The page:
Furthermore, both pieces deal with dehumanization. At the end of “Eveline”, she stands, paralyzed, unable to get on the boat with Frank. As this happens, the narrator describes her composure: “She set her white face to him, passive, like a helpless animal. Her eyes gave him no sign of love or farewell or recognition” (2225). In this singular moment, Eveline loses her humanity and, in a way, ceases to be anything at all. The idea of dehumanization is echoed in the way that the face in Pound’s poem lose any sense of individualism: “Petals on a wet, black bough” (Pound). Here, the faces of strangers become plant material stuck to a tree branch, being stripped of all humanity as well. Both of these instances happen just for a brief moment, but neither author offers up any sort of explanation or deeper meaning; the reader is left to decide what it all means.

Isolation and Fading Happiness in Joyce’s “Eveline” and Pound’s “In a Station of the Metro”

            James Joyce’s “Eveline” and Ezra Pound’s “In a Station of the Metro” both share a gloomy tone and address the similar theme of isolation.  Eveline experiences many of the same emotions as rider on the metro would.  While Eveline yearns to “explore another life with Frank” (2223), she is struck by feelings of melancholy for her old family life.  Someone waiting at the metro station is likely traveling somewhere, which is usually an exciting affair, yet he or she cannot seem to find any joy in the activity.  These sensations set the vapid scene of each piece. The “petals on a wet, black bough” (Pound) is representative of this notion of fading happiness as people, like all things in life, are eventually lost.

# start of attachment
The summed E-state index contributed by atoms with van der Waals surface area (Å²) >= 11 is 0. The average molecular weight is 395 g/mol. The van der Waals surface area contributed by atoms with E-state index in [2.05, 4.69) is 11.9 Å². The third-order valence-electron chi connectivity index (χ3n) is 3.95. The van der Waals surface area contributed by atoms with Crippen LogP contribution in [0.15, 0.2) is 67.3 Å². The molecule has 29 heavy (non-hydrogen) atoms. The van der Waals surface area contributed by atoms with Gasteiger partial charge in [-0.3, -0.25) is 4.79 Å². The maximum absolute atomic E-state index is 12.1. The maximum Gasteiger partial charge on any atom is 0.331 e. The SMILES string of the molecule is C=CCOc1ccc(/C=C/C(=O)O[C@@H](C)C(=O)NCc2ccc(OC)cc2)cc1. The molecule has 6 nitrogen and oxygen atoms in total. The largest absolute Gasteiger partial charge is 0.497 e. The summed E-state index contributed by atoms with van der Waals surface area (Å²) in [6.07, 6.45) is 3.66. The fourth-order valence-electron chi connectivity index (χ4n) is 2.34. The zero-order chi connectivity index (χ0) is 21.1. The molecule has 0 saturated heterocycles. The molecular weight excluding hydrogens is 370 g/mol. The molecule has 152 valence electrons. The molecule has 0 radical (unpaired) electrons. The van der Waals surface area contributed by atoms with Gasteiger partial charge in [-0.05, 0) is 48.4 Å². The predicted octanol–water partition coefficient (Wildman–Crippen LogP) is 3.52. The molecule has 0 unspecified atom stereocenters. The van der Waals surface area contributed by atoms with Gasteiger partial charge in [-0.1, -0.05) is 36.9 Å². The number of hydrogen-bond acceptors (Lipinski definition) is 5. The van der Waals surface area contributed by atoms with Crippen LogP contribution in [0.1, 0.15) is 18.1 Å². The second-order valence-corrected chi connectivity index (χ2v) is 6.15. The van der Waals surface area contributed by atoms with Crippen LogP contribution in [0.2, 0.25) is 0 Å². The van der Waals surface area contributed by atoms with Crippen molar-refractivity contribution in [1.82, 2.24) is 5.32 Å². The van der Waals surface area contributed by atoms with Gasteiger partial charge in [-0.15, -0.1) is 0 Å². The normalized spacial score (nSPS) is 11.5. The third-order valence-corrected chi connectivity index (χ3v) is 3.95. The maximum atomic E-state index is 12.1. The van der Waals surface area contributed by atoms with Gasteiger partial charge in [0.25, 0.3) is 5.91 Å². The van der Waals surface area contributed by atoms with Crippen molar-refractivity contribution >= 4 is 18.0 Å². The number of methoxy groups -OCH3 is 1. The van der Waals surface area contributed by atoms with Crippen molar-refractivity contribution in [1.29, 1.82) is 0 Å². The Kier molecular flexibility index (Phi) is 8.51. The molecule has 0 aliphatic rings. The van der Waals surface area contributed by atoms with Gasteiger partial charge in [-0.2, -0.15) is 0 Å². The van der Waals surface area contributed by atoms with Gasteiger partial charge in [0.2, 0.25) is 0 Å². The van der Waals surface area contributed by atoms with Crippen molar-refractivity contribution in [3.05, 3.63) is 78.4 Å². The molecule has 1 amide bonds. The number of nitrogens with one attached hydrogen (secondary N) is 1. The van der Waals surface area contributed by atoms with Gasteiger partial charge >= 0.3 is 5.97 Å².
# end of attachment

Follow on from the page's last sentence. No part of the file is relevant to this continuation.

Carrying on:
Both characters are disconnected from the world in which they live.  The metro would likely be buzzing with a multitude of people and subways, but it still very easy to feel alone.  The bustling people look more like an “apparition” (Pound).  They are all so isolated from one another that all the metro-goers seem more like ghosts.  Eveline is in a similar state of limbo as she dreams of her future and reminisces about her past.  She remembers happier times when “the children of the avenue used to play together in that field” (2222) and wishes to return to her past.  Joyce is hinting at one of the prevailing themes of modernity: alienation.  Similarly, the advent of advanced technology, such as the subway system, evokes sadness and a longing for a simpler time. 

In a Station of the Metro : On a Dock in Dublin

The resemblance between Ezra Pound’s shockingly short “In a Station of the Metro” and ‘Eveline’ an excerpt from James Joyce’s Dubliners, comes from its vividly sombre imagery and solemn tone. Even though Pound’s poem is only fourteen words in entirety compared to the substantial section of Joyce’s ‘Eveline’, both tell equally of emotional numbness, imposed by one’s self and one’s surroundings.

For instance, as Eveline prepares to embark on her new life with Frank, the scene of the crowd at the dock reminds her of her life at home and awakens a fear of the unknown that lies ahead of her. She is suddenly rendered motionless, and worse, emotionless. Because of her inability to discern her emotions, she is now doomed to live an unfulfilling life, just like her mother. A similar lack of emotional stimulus is evoked in the “apparition” of faces in Pound’s poem. Indifference in the crowd prevents individuals from protruding and quashes their appearance, and by extension, their existence.

James Joyce